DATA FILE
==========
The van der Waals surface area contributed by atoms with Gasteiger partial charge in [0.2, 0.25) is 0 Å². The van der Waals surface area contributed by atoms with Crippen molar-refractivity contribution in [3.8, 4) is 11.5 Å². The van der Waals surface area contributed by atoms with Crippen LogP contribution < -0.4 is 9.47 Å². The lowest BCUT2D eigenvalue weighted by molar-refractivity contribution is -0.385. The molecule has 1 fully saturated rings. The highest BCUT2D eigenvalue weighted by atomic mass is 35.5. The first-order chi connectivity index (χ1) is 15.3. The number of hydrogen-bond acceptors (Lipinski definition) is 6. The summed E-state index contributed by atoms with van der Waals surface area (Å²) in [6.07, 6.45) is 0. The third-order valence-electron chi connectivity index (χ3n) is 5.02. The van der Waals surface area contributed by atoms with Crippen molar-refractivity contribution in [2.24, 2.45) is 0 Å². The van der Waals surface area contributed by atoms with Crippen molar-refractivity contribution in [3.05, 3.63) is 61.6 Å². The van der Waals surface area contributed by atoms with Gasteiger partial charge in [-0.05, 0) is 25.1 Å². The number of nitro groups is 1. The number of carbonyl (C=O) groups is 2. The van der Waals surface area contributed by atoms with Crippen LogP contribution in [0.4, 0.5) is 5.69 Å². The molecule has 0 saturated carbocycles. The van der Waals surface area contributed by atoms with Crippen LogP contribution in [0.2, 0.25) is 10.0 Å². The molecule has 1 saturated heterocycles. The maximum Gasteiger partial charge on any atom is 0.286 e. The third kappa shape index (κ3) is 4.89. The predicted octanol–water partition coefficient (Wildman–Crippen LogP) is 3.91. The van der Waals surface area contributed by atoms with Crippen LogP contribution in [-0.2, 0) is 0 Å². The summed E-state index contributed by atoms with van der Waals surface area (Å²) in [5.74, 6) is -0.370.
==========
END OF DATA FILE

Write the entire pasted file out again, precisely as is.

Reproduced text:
The van der Waals surface area contributed by atoms with Gasteiger partial charge in [0.2, 0.25) is 0 Å². The van der Waals surface area contributed by atoms with Crippen molar-refractivity contribution in [3.8, 4) is 11.5 Å². The van der Waals surface area contributed by atoms with Crippen LogP contribution < -0.4 is 9.47 Å². The lowest BCUT2D eigenvalue weighted by molar-refractivity contribution is -0.385. The molecule has 1 fully saturated rings. The highest BCUT2D eigenvalue weighted by atomic mass is 35.5. The first-order chi connectivity index (χ1) is 15.3. The number of hydrogen-bond acceptors (Lipinski definition) is 6. The summed E-state index contributed by atoms with van der Waals surface area (Å²) in [6.07, 6.45) is 0. The third-order valence-electron chi connectivity index (χ3n) is 5.02. The van der Waals surface area contributed by atoms with Crippen molar-refractivity contribution in [2.24, 2.45) is 0 Å². The van der Waals surface area contributed by atoms with Crippen molar-refractivity contribution in [3.05, 3.63) is 61.6 Å². The van der Waals surface area contributed by atoms with Gasteiger partial charge in [-0.05, 0) is 25.1 Å². The number of nitro groups is 1. The number of carbonyl (C=O) groups is 2. The van der Waals surface area contributed by atoms with Crippen LogP contribution in [0.4, 0.5) is 5.69 Å². The molecule has 0 saturated carbocycles. The van der Waals surface area contributed by atoms with Crippen LogP contribution in [0.2, 0.25) is 10.0 Å². The molecule has 1 saturated heterocycles. The maximum Gasteiger partial charge on any atom is 0.286 e. The third kappa shape index (κ3) is 4.89. The predicted octanol–water partition coefficient (Wildman–Crippen LogP) is 3.91. The van der Waals surface area contributed by atoms with Crippen LogP contribution in [-0.2, 0) is 0 Å². The summed E-state index contributed by atoms with van der Waals surface area (Å²) in [5.74, 6) is -0.370.